This seminar will deal with the autobiographical accounts of African-American slaves. Slave narratives were a key political instrument of the abolitionist movement, and as such they became a highly ... read more
This seminar will deal with the autobiographical accounts of African-American slaves. Slave narratives were a key political instrument of the abolitionist movement, and as such they became a highly popular genre before the Civil War but fell into neglect during the Reconstruction. Their recognition and incorporation into the canon of American literature came about only at the end of the twentieth century. These texts are considered not only as historical sources documenting one of the darkest chapters of American history but also as the origins of African-American literary production. Understood as expressions of emancipation from bondage, they were written in a state of tension between source patterns of white literary traditions and the quest for an individual voice and self-representation of African-Americans. Focal questions of the course will cover such notions as race, gender, authorship, life writing, genre traditions, orality, and performance.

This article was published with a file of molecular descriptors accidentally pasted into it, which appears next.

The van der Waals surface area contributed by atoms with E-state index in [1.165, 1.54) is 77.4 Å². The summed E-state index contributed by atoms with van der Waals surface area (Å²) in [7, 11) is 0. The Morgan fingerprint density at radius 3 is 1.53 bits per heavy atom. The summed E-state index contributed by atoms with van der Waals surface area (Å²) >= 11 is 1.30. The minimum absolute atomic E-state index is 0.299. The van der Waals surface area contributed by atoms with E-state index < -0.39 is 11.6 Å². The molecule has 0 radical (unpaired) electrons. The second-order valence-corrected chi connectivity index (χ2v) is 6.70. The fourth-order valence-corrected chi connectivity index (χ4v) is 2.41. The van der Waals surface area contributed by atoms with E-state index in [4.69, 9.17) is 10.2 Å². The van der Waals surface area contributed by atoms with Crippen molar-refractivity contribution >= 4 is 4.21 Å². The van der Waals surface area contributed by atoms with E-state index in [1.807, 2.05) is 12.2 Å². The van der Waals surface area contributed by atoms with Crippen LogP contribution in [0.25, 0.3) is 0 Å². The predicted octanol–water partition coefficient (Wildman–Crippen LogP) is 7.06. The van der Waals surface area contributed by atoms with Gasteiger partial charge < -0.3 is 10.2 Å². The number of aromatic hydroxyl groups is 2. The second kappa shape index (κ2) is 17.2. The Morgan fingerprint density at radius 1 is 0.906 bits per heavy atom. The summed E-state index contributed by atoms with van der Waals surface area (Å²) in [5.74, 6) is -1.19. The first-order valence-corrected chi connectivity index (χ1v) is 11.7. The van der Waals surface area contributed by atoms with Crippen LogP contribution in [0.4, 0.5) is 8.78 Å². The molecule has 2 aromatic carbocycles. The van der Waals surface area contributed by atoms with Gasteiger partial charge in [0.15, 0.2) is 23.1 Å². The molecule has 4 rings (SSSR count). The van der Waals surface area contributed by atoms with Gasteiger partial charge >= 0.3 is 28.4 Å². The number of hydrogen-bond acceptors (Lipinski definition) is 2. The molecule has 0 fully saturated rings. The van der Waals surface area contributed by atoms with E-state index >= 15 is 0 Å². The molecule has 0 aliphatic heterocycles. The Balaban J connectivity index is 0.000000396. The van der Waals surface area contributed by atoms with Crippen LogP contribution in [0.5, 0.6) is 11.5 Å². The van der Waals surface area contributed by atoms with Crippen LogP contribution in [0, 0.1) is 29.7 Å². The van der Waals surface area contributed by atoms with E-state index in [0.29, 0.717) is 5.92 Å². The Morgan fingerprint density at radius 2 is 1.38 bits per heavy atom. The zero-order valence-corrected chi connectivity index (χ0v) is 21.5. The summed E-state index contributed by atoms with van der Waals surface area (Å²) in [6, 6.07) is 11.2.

The course readings will trace the development of the narratives across three historical periods: late eighteenth-century narratives that reach back into the colonial period, e.g. The Interesting Narrative of the Life of Olaudah Equiano (1789), antebellum narratives, e.g. Narrative of the Life of Frederick Douglass (1845), and accounts written/recounted after the Civil War, e.g. oral accounts collected as part of the Federal Writers' Project the during the 1930s. Students are recommended to buy the following anthology: Andrews, William L., and Henry Louis Gates, eds. Slave Narratives. New York: Library of America, 2008.